Interpreting Post-Socialist Icons: From Pride and Hate Towards Disappearance And/Or Assimilation

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Issue: Volume 4, Issue 1, 2010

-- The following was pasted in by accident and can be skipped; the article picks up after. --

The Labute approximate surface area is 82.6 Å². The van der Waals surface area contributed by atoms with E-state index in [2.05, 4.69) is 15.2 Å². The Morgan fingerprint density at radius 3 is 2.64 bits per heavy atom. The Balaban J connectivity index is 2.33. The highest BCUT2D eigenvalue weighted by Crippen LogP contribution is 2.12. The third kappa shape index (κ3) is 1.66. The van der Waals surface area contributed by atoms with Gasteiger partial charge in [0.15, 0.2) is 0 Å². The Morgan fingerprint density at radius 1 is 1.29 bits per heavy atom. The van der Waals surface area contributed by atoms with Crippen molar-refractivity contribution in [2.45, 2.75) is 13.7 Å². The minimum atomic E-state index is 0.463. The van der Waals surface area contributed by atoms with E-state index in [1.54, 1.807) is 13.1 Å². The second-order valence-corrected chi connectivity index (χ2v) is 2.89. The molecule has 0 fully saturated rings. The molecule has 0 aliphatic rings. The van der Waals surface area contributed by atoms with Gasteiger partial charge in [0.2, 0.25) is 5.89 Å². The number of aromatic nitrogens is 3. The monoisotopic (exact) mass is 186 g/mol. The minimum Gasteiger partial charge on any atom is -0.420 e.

Cultural landscape, as compilation of forms, functions and meanings, always reflexes the relationship of power and control out of which it has emerged. Major landscape transformations follow principal social revolutions. One of the recent major political transformations had been started in Central Europe in 1989 with the collapse of the communist regimes. Cultural landscape of Central and Eastern Europe has been carrying many communism related features, structures and procedures, represented by variety of landscape icons. The former symbols of the regimes and Soviet dominance had been undergoing liminal transformations since then. Some icons had been forgotten and disappeared, while some others have been incorporated into contemporary cultural landscape, usually thanks to transformed function and/or meaning. The former icons are left between oblivion and assimilation and can represent the application of the post-socialist memory policy, and readiness to accept or deny the traumatic past. The liminal societies of Central and Eastern Europe choose, sometimes unconsciously, what to remember and what to forget. Transformation of the former communist icons represents the cultural interaction of the place, time and society and can be seen as a litmus paper of the transformations.

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